Everyday Cook - Alton Brown (2016)
Gaze upon this photo and behold not the everyday culinary arsenal of pots and pans and spatulas and whatnot but rather the lesser-known, unsung heroes of the kitchen; items that might seem obscure, obsolescent, or downright odd, but are, in fact, indispensable to my culinary lifestyle.
1. KNIFE: I have more knives than Patrick Bateman, but this is my go-to stick. It’s an acid treated carbon steel blade by Cut Brooklyn and if I took it into a light saber fight…I’d win.
2. TRY-REX B21 PENCIL: I forget stuff, so when I have an idea, I need a big pencil to write that idea down. I also make a lot of mistakes, so I need a big eraser. This fabulous U.S.-made device is my choice every time. I can’t cook without one.
3. SPRING-LOADED TONGS: The standard-issue, nonlocking spring-loaded tongs that I’m clutching in this photo are so indispensable that many line cooks often refer to them as “my hands.” I have three pairs just so I don’t have to worry about losing one. And seriously…skip locks; they’re a pain in the butt.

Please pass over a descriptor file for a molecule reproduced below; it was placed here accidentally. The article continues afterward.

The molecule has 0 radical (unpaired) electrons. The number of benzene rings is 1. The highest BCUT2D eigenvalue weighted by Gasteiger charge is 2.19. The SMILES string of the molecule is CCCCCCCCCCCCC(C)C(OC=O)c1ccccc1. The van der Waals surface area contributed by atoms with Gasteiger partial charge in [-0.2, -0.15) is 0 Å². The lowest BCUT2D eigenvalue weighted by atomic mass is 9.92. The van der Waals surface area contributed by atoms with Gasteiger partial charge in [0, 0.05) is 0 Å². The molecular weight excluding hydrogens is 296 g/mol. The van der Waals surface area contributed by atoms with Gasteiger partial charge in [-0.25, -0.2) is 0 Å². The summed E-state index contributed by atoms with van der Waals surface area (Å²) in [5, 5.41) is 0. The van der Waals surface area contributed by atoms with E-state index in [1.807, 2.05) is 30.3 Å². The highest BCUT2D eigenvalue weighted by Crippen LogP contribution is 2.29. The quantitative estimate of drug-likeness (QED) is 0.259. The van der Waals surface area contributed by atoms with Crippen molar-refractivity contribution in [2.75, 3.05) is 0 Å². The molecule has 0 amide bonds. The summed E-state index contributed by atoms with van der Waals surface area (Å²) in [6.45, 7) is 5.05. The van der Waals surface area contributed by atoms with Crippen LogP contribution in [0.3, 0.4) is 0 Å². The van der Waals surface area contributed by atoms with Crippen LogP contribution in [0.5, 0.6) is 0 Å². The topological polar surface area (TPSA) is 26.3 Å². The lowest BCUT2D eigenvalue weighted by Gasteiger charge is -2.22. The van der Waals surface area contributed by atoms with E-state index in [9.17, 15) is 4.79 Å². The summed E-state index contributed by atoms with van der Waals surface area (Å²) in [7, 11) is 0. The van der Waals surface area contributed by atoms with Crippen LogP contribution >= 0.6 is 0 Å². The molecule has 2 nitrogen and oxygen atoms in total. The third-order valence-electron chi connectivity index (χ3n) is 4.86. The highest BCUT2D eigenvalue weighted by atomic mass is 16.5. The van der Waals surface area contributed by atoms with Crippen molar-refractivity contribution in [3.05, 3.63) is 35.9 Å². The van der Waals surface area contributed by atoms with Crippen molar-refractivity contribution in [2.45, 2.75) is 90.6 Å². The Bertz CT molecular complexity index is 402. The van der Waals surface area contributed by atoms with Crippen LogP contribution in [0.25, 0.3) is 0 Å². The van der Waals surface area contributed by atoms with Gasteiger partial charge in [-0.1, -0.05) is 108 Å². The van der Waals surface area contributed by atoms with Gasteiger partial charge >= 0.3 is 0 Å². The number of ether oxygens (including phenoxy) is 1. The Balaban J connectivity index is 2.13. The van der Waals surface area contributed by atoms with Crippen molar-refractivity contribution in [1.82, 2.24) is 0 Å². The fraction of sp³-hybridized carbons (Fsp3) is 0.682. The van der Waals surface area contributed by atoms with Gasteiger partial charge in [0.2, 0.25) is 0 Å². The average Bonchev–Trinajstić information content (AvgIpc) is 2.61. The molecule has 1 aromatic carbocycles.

4. SPIDER SKIMMER: Ubiquitous in Asian kitchens, the “spider” features a long bamboo handle and a circular stainless steel strainer that resembles a spiderweb. No other tool is as useful for scooping bunches of food out of liquid, be it hot or cold. The exception, peas…they’re just too small. I have two spiders, one large and one small. When buying, skip the fancy culinary emporium and just drop by an Asian restaurant supply.
5. STEEL WOK: I read recipes for stir-fries all the time that say, “If you don’t have a wok, use a fry pan or skillet.” I say, “If you don’t have a wok, get a wok!” And I would add, make it steel, not cast iron or stainless or nonstick. And it shouldn’t be so heavy that you can’t control it easily with one hand. The wok design is all about conduction. When you concentrate heat right at the bottom, the bottom gets really hot. But, as that heat conducts up and out the ever-widening sides, it dissipates. So, when you stir-fry, you cook quickly at the bottom, then as you push food up the sides, everything slows down. It’s genius. And you will be too if you buy it at an Asian restaurant supply when you pick up that spider we were talking about.
6. HEAVY-DUTY BINDER CLIPS: Sure, you can use these office supply stalwarts to close bags and the like, but I also use them positioned on pot sides to hold spoons and thermometer probes. They’re also great for keeping foil pouches snugly sealed in the oven. A thousand and one uses. Get them in two sizes.